Sick students: Health Center provided false diagnoses
A visit to the campus Health Center left one student claiming that she was misdiagnosed.
After a negative experience at the center and taking to Facebook to air her grievances, senior marketing major Sara Lane found she was not alone. Several students posted on the thread that they too had received false diagnoses from the Health Center.
"I'm not going to let [the Health Center] put my life or my friends' life at risk and not have some sort of backlash," Lane said.
After spending break in Panama City, Lane returned to school Monday feeling like she had the flu and an ear infection. From previous experience, she knew what it was like for her to have an ear infection.
The same day, Lane went to visit a doctor at the campus Health Center right when it opened. After telling the doctor she felt like she had an infection, she said, the doctor tested her for strep throat and proceeded to tell her that it's just allergies and that she was fine, giving her allergy medicine.
"I've never had a problem with allergies. I didn't believe him, but it was just the feeling that I tried everything else so I might as well give it a shot," Lane said.
Later that night, she was wrapping up a work meeting when a few of her coworkers came up to her and told her she didn't look well.
Lane went to Waterford Lakes Centra Care, just minutes from campus, around 10:30 p.m. During the two hours she said she was there, the physicians tested her for strep, mono and the flu — and all came out negative.
She was diagnosed with an ear infection in both ears and an infection in her throat. Lane also had to miss two days of school because of the antibiotics she had to take.
Sophomore creative writing major Alicia Miller had a similar experience when she was having serious ear infections that she has dealt with every other month since she was born.
Miller sees a specialist and physical therapist for her ears back in her hometown of Sarasota. Living on campus without a car, her most convenient option is visiting the campus Health Center. When Miller said she was simply diagnosed with a cold, a visit to the Health Center almost led her to have episodes of vertigo — a sensation of spinning and dizziness dealing with problems in the inner ear.
She was given Claritin and Sudafed for the cold with which she was diagnosed.
"The next day, I woke up in unbearable pain. I went back and they told me I had an ear infection, but now it's a double infection," Miller said.
Miller was just one of the students who commented on Lane's Facebook post. Lane received a call the next morning from UCF's patient advocacy department.
"The role of the patient advocate is one of the systems we have in place for patients to express concerns about their care," said Mary Schmidt-Owens, associate director of Medical and Health Administration for UCF Student Health Services.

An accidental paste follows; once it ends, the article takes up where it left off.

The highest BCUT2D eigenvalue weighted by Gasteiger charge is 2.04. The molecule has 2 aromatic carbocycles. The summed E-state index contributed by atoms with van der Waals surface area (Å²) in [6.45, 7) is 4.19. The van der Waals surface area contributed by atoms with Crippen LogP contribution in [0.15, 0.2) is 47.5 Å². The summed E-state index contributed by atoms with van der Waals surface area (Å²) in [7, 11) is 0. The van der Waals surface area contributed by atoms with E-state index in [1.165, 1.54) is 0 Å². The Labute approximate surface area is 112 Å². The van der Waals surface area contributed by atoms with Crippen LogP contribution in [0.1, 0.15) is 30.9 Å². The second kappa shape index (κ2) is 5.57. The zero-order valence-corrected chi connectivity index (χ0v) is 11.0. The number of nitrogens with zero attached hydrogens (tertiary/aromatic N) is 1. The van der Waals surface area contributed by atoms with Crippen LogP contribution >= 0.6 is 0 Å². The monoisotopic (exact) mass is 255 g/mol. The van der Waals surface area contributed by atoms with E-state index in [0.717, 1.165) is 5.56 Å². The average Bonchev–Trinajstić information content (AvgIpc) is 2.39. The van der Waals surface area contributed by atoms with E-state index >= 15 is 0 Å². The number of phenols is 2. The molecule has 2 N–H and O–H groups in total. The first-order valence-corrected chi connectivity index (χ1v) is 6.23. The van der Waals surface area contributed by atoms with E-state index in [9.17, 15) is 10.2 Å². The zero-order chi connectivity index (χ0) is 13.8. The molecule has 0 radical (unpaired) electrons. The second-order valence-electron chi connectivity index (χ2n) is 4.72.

If students have any concerns or are unsatisfied with their visit, they are encouraged to speak with a patient advocate, which begins a reviewing process, she added.
"It starts a review process in our facility where patient care is assessed to ensure that proper medical treatment was given. The care and respectful treatment of our patients is our top concern," Schmidt-Owens explained.
Miller and Lane, who did not know there is a patient advocacy department, said they hope to get the word out that students have options if they are ever not happy with the diagnose and treatment they receive at the health center.
"My biggest problem is that I really didn't feel heard," Miller said. "I'm an adult. I know my body. I would like them to listen more, care more and listen to students."
Student health services spokeswoman Megan Pabian said there are multiple channels that patients can use to express any concerns about the care, including comment card boxes located in main areas of the facilities, a digital survey in the main lobby and a patient satisfaction survey, which is emailed to all patients after their visits.
Pabian said for this academic year, 4,727 patients completed the emailed survey and 95 percent stated that the overall visit was either "great" or "good."
"When patients utilize these systems to express concerns about their care, it allows us to enhance our procedures to provide the best care possible," Schmidt-Owens said.
Although the patient advocacy number is listed in the surveys as well as the contact page on the Student Health Services website, Pabian said that, in light of this situation, she plans to help add the number to other areas of the website.
Marina Guerges is a Digital Producer for the Central Florida Future. Follow her on Twitter at @marinaguerges or email her at MarinaG@CentralFloridaFuture.com.